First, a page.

Afro-American Folksongs - online book

A Study In Racial And National Music, With Sample Sheet Music & Lyrics.

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boats plying between the West Indies and Baltimore and the Southern ports, which were manned by the blacks, song was used for the same purpose. Later, on the South­ern river boats, the same method was utilized. These boat-songs usually were constructed of a single line followed by an unmeaning chorus, the solo being sung by one of the leaders and the rhythmic refrain repeated over and over by the workers."
There is nothing especially characteristic of slave life in such "water music" except its idiom. The sailorman's "chanty," I fancy, is universal in one form or another. The singular fact to be noted here is that the American negro's "spirituals" were also his working songs, and the significance which this circumstance has with relation to their mood and mode. The spirituals could not have been thus employed had they been lugubrious in tone or sluggish in movement. The paucity of secular working songs has already been commented on. Of songs referring to labor in the field the editors of "Slave Songs of the United States" were able to collect only two examples. Both of them are "corn songs," and the first is a mere fragment, the only words of which have been preserved being "Shock along, John." The second defied interpre­tation fifty years ago and is still incomprehensible:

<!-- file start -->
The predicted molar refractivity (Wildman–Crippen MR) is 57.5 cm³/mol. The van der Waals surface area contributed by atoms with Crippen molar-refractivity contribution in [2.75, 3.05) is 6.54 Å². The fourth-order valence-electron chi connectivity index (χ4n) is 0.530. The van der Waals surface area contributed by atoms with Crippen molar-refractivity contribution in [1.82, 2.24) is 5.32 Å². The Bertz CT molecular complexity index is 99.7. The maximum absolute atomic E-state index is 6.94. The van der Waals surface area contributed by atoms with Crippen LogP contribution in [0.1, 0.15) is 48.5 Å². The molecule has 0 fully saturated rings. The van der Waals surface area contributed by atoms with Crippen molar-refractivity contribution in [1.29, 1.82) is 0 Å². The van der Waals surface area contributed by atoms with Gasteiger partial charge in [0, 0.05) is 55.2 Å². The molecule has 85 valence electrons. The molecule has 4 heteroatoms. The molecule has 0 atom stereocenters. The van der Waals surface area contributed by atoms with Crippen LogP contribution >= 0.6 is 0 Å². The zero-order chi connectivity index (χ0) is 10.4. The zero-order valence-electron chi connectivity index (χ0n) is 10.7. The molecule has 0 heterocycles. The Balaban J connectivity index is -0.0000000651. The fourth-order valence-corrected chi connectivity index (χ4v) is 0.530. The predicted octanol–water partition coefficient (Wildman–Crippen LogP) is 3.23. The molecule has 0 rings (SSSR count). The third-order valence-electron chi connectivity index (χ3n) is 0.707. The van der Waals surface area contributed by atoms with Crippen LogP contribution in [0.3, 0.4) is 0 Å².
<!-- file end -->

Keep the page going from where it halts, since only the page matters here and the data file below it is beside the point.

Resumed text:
Five can't ketch me and tea can't hold me—
Ho, round the corn, Sally I Here's your iggle-quarter and here's your count-aquils—
Ho7 round the corn, Sally] I can bank, 'ginny bank, 'gmny bank the weaver—
Ho, round the corn, Sally!
"The same songs are used for rowing as for shouting," says Mr. Allen, and adds: "I know of only one pure boat song, the fine lyric, 'Michael, row the boat ashore'; and this I have no doubt is a real spiritual—it being the Arch­angel Michael that is addressed."
My analytical table shows that three-fifths of the songs which I have examined contain the peculiarly propulsive rhythmical snap, or catch, which has several times been described as the basis of "ragtime."
It- is this rhythm which helps admirably to make a physical stimulus of the tunes, and it is noteworthy that
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